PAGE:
COLUMBUS - If Ohio lawmakers don't achieve the kind of balancing act Ohio Gov. John Kasich wants to see in a natural gas and oil well tax, the Republican said Thursday he would not hesitate to strike it down.
"If I don't have a severance tax that doesn't pass the smell test, I will veto it,'' Kasich said at during a legislative and political preview session for journalists, put on the Ohio Associated Press.
The middle ground that Kasich said needs reached: Ohio must receive the fair value of the resources that are being depleted from the earth, and simultaneously, the proposal must be such that it doesn't scare away business.
"It's kind of like porridge," Kasich said referring to the beloved children's tale, Goldilocks. "It can't be too hot, it can't be too cold. It has to be just right."
Right now, a bill in the powerful House Ways and Means Committee that's gotten industry support would put into place a 1 percent tax during the first five years of production and 2 percent thereafter. When production at the well declines, the rate would drop back to 1 percent.
Despite the support from the Ohio Oil and Gas Association, the bill is being met with concern from some Democrats who want to see it changed to funnel back some of that tax money to counties most impacted by the blossoming industry.
House representatives Sean O'Brien and Bob Hagan of Youngstown are trying to revise the proposal; Hagan has gone as far as introducing legislation that he says is more competitive - 7.5 percent, with a portion returned to the communities impacted by the drilling industry.
The legislation also would roll back similar taxes on traditional wells.
Right now, Ohio has what is referred to as a nominal severance tax of 3 cents per one thousand cubic feet (mcf) for natural gas and 20 cents a barrel of oil.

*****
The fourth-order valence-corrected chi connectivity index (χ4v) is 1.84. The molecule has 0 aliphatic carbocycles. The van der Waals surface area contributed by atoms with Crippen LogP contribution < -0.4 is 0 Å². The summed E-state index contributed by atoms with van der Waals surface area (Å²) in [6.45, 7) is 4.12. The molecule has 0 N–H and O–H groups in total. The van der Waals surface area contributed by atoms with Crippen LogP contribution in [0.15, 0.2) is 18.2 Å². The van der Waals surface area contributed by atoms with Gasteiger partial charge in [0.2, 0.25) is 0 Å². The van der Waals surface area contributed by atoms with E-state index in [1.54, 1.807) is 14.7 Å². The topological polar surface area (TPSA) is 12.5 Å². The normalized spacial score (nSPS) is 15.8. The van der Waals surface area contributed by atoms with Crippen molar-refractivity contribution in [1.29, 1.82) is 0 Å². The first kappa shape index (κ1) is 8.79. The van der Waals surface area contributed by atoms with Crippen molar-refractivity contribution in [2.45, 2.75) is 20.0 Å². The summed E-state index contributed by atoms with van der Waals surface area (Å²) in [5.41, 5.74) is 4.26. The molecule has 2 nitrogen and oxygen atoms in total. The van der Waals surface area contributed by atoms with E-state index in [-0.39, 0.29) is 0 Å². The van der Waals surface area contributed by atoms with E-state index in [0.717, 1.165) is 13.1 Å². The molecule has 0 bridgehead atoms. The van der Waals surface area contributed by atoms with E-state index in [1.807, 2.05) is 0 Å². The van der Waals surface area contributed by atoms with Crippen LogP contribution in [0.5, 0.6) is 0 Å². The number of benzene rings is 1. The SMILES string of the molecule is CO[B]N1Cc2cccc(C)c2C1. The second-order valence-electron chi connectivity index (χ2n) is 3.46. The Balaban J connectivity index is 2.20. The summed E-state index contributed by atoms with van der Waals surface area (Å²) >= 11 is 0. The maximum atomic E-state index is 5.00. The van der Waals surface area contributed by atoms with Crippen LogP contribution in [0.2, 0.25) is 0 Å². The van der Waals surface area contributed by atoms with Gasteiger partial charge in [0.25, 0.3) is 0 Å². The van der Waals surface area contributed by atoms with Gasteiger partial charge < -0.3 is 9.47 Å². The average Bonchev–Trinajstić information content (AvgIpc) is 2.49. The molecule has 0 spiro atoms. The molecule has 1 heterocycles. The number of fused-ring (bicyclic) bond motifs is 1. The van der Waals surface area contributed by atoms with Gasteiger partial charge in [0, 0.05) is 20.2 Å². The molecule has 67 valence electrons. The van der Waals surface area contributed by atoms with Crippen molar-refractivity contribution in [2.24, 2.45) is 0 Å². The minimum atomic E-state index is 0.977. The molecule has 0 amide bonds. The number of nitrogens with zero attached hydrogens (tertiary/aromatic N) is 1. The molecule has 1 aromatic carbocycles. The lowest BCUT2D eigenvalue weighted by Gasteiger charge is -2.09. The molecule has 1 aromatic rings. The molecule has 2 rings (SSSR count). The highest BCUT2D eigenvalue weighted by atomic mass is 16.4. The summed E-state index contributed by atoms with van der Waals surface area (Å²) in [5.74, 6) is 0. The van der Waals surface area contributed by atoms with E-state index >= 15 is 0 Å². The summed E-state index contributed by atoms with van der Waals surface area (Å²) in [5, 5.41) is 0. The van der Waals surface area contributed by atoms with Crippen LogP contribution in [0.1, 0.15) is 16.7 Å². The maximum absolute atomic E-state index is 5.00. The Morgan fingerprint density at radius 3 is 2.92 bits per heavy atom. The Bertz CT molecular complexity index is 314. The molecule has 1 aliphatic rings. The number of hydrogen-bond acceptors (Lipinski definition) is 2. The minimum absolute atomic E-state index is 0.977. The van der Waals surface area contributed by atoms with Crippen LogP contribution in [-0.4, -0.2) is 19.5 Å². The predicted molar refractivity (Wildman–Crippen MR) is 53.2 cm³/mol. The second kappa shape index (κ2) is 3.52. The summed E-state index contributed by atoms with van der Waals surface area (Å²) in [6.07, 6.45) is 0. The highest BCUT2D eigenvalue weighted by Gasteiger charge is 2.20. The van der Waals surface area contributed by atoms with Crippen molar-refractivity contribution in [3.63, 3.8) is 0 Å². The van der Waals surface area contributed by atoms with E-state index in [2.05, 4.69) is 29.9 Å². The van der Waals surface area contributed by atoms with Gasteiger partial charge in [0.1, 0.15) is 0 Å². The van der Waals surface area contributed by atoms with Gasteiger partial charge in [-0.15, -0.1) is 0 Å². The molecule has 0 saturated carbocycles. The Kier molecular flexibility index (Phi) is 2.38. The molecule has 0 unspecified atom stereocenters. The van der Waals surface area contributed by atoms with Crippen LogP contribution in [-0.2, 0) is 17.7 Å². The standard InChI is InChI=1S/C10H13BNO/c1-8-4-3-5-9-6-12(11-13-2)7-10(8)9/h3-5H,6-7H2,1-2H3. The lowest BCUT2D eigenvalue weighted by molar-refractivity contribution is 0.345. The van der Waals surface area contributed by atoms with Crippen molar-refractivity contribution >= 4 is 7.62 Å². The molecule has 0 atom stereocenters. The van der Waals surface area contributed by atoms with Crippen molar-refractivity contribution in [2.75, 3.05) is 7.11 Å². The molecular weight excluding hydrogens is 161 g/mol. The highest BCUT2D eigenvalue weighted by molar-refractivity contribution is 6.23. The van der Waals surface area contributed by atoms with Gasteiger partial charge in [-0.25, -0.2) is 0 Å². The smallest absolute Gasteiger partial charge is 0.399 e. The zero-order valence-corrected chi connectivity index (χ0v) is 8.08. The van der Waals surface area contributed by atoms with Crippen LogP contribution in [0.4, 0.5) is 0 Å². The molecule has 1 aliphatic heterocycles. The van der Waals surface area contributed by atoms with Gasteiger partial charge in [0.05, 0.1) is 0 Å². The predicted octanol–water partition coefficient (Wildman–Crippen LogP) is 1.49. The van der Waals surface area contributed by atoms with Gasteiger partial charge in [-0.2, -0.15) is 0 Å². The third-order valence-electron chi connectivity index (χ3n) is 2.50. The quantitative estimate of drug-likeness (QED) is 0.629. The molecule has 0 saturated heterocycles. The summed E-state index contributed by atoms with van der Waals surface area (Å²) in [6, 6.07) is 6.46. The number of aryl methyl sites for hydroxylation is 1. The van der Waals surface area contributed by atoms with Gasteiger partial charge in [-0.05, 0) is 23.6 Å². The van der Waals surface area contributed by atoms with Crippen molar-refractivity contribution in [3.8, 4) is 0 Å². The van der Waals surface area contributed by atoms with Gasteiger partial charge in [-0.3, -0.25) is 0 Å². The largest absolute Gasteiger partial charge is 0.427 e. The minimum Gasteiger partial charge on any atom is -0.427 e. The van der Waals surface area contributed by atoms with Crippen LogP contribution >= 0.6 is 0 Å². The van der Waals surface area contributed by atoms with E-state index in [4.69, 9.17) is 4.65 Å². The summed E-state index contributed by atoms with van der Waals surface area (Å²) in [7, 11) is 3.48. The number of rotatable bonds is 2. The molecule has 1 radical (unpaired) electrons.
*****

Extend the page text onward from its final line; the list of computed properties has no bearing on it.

Legislative leaders from both chambers also spoke at the proposed oil and natural gas tax.
House minority leader, Democrat Tracy Heard, said her caucus supports the proposed revisions, which would provide a pool of money for infrastructure work and job training. It's especially important, she said, with local communities receiving less from the state.
A top Republican, meanwhile, is calling for gradual and careful construction of a severance tax proposal.
House speaker William Batchelder said he's "very anxious" for the full development of Ohio's oil fields. However, the state's poor history with orphan wells - abandoned, improperly plugged gas and oil wells - is cause to move "gradually and carefully" while putting this together.
Senate Minority Leader Democrat Joe Schiavoni urged lawmakers to not wait in finalizing a severance tax that would invest in job training and funds to fix roads.
"We can't wait around for this. Gas companies are not waiting to drill,'' Schiavoni said. ''We can't wait to have a severance tax in place.''
Absent a provision that would return some of the funds to the impacted communities, Schiavoni said, he would not support a proposal. The money should he returned to the areas where the resource is "being pulled from the earth."
Others who appeared were Secretary of State Jon Husted, Ohio Auditor Dave Yost, Ohio Attorney General Mike DeWine and chairman of the Ohio Democratic and Republican parties, Chris Redfern and Matthew Borges.